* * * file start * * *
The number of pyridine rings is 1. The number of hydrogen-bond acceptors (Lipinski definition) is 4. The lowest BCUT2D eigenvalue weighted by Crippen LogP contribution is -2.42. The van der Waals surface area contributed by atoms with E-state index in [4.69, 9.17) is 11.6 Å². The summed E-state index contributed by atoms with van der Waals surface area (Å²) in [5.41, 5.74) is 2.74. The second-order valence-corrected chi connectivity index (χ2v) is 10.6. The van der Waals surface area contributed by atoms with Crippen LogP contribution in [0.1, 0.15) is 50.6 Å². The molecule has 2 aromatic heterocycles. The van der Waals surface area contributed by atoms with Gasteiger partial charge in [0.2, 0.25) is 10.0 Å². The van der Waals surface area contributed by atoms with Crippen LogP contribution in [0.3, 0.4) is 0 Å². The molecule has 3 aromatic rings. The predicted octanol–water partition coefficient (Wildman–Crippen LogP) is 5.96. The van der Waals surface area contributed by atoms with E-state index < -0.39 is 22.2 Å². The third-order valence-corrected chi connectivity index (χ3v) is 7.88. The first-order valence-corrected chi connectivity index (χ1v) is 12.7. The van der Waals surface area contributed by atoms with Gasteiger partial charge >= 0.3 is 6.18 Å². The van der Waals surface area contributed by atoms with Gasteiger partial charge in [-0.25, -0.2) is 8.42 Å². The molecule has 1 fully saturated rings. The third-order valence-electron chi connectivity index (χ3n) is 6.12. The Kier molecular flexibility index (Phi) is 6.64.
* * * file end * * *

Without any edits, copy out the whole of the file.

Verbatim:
The number of pyridine rings is 1. The number of hydrogen-bond acceptors (Lipinski definition) is 4. The lowest BCUT2D eigenvalue weighted by Crippen LogP contribution is -2.42. The van der Waals surface area contributed by atoms with E-state index in [4.69, 9.17) is 11.6 Å². The summed E-state index contributed by atoms with van der Waals surface area (Å²) in [5.41, 5.74) is 2.74. The second-order valence-corrected chi connectivity index (χ2v) is 10.6. The van der Waals surface area contributed by atoms with Crippen LogP contribution in [0.1, 0.15) is 50.6 Å². The molecule has 2 aromatic heterocycles. The van der Waals surface area contributed by atoms with Gasteiger partial charge in [0.2, 0.25) is 10.0 Å². The van der Waals surface area contributed by atoms with Crippen LogP contribution in [0.3, 0.4) is 0 Å². The molecule has 3 aromatic rings. The predicted octanol–water partition coefficient (Wildman–Crippen LogP) is 5.96. The van der Waals surface area contributed by atoms with E-state index < -0.39 is 22.2 Å². The third-order valence-corrected chi connectivity index (χ3v) is 7.88. The first-order valence-corrected chi connectivity index (χ1v) is 12.7. The van der Waals surface area contributed by atoms with Gasteiger partial charge >= 0.3 is 6.18 Å². The van der Waals surface area contributed by atoms with Gasteiger partial charge in [-0.25, -0.2) is 8.42 Å². The molecule has 1 fully saturated rings. The third-order valence-electron chi connectivity index (χ3n) is 6.12. The Kier molecular flexibility index (Phi) is 6.64.